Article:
Forest Is…

forest ridge in morning sun
Click the image to enlarge and read some details about the photograph and the photographer

Forest: a bunch of trees. A product. A profit source for shareholders. A place where something useful might be built.

Forest: a living community of interconnected lifeforms, above and below ground, that breathes oxygen, captures and stores CO2, communicates across distance and shares nutrients within a community of tethered trees and shrubs; an evolving habitat and nutrient-rich shelter for birds, mammals, reptiles and amphibians; a generator of topsoil and sponge for holding and slowly giving back water or holding it in place until it can percolate into the soil and rock groundwater below.

Our generation is in the midst of deciding which of these definitions will turn the engines of our economy with relationship to wooded places, public and private.

Civilizations past have disappeared after abusing their forests. Our generation is on the verge of making the same mistake in a matter of a few decades and around the globe. This could be The Big Oops.

FOREST and CIVILIZATIONS

Why Did the Mayan Civilization Collapse? A New Study Points to Deforestation and Climate Change | Science | Smithsonian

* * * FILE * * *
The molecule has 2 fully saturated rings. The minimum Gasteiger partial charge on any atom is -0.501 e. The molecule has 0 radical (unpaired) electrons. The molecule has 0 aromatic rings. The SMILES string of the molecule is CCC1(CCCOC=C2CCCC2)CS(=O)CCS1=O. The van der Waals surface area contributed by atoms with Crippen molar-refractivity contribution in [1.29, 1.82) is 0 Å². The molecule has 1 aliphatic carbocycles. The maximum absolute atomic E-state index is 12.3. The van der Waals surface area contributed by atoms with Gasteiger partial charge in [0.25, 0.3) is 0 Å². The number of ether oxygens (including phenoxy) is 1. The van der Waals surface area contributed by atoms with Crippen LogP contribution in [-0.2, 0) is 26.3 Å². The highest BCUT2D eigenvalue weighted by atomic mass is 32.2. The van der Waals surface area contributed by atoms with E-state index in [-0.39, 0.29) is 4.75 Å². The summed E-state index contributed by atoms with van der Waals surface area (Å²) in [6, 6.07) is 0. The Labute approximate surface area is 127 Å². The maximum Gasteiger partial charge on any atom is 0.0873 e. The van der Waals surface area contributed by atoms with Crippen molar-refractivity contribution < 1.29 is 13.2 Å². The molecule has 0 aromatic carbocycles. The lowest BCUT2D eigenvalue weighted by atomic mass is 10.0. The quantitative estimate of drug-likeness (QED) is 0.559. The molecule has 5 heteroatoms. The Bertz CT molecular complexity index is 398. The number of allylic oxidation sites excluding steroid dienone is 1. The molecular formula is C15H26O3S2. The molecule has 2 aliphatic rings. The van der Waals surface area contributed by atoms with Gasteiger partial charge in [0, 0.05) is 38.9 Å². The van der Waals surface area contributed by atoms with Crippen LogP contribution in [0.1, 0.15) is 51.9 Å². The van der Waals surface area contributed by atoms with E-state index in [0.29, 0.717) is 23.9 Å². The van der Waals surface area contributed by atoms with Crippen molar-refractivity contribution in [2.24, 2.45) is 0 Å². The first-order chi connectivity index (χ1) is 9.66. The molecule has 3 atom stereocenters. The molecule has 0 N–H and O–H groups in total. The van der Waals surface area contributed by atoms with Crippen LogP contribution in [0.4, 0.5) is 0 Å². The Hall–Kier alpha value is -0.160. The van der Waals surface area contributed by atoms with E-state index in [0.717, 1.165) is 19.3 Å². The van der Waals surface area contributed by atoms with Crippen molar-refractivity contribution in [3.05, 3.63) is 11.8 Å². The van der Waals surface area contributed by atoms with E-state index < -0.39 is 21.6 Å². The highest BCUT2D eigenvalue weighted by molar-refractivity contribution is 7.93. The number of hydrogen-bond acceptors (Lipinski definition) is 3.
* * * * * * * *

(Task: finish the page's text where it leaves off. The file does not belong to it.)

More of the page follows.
Amazon Deforestation, Once Tamed, Comes Roaring Back – The New York Times

The Rise and Fall of Civilizations  | UCSD.edu
“Just as has been documented for many past civilizations, the inevitable consequences of our current lifestyles will be societal collapse accompanied by tremendous human suffering. The difference between past civilizations and ours is only quantitative: this time, resource depletion is occurring on a global scale.”

Forests Precede Us, Deserts Follow | Collapse of Industrial Civilization

When forests aren’t really forests: the high cost of Chile’s tree plantations

Deforestation and Its Effect on the Planet   | NatGeo

New Deforestation Hot Spots in the World’s Largest Tropical Forests – Medium

False Forests | Mother Jones


About fred

Fred First holds masters degrees in Vertebrate Zoology and physical therapy, and has been a biology teacher and physical therapist by profession. He moved to southwest Virginia in 1975 and to Floyd County in 1997. He maintains a daily photo-blog, broadcasts essays on the Roanoke NPR station, and contributes regular columns for the Floyd Press and Roanoke's Star Sentinel. His two non-fiction books, Slow Road Home and his recent What We Hold in Our Hands, celebrate the riches that we possess in our families and communities, our natural bounty, social capital and Appalachian cultures old and new. He has served on the Jacksonville Center Board of Directors and is newly active in the Sustain Floyd organization. He lives in northeastern Floyd County on the headwaters of the Roanoke River.

2 comments:

  1. Awareness is growing. Keep at it.
    I was surprised to read how much you had turned your photo into art. At first glance it looked unaltered!

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